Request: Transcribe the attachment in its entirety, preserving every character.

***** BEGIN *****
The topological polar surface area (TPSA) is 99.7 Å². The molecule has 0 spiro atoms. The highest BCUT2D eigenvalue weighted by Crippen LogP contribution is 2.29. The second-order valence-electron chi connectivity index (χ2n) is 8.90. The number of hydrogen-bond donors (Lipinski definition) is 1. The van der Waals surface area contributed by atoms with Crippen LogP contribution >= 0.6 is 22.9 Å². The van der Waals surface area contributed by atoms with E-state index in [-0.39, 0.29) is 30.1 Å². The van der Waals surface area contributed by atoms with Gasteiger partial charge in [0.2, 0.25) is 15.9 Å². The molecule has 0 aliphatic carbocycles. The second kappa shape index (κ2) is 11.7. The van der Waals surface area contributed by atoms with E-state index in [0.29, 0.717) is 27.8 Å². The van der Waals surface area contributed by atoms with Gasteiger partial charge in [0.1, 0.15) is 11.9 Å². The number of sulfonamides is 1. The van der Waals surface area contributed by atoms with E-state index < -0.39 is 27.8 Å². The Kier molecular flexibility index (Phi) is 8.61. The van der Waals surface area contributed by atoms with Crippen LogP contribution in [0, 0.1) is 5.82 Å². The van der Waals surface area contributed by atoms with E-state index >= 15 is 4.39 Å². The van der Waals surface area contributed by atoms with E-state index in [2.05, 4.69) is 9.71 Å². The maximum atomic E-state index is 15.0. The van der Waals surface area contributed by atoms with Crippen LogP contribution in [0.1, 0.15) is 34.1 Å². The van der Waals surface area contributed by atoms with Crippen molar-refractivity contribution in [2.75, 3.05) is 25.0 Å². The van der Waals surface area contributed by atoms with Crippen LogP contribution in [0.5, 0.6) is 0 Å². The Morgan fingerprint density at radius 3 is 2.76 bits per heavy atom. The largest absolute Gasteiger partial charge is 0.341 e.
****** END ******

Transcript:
The topological polar surface area (TPSA) is 99.7 Å². The molecule has 0 spiro atoms. The highest BCUT2D eigenvalue weighted by Crippen LogP contribution is 2.29. The second-order valence-electron chi connectivity index (χ2n) is 8.90. The number of hydrogen-bond donors (Lipinski definition) is 1. The van der Waals surface area contributed by atoms with Crippen LogP contribution >= 0.6 is 22.9 Å². The van der Waals surface area contributed by atoms with E-state index in [-0.39, 0.29) is 30.1 Å². The van der Waals surface area contributed by atoms with Gasteiger partial charge in [0.2, 0.25) is 15.9 Å². The molecule has 0 aliphatic carbocycles. The second kappa shape index (κ2) is 11.7. The van der Waals surface area contributed by atoms with E-state index in [0.29, 0.717) is 27.8 Å². The van der Waals surface area contributed by atoms with Gasteiger partial charge in [0.1, 0.15) is 11.9 Å². The number of sulfonamides is 1. The van der Waals surface area contributed by atoms with E-state index < -0.39 is 27.8 Å². The Kier molecular flexibility index (Phi) is 8.61. The van der Waals surface area contributed by atoms with Crippen LogP contribution in [0, 0.1) is 5.82 Å². The van der Waals surface area contributed by atoms with E-state index >= 15 is 4.39 Å². The van der Waals surface area contributed by atoms with E-state index in [2.05, 4.69) is 9.71 Å². The maximum atomic E-state index is 15.0. The van der Waals surface area contributed by atoms with Crippen LogP contribution in [0.1, 0.15) is 34.1 Å². The van der Waals surface area contributed by atoms with Crippen molar-refractivity contribution in [2.75, 3.05) is 25.0 Å². The van der Waals surface area contributed by atoms with Crippen LogP contribution in [0.5, 0.6) is 0 Å². The Morgan fingerprint density at radius 3 is 2.76 bits per heavy atom. The largest absolute Gasteiger partial charge is 0.341 e.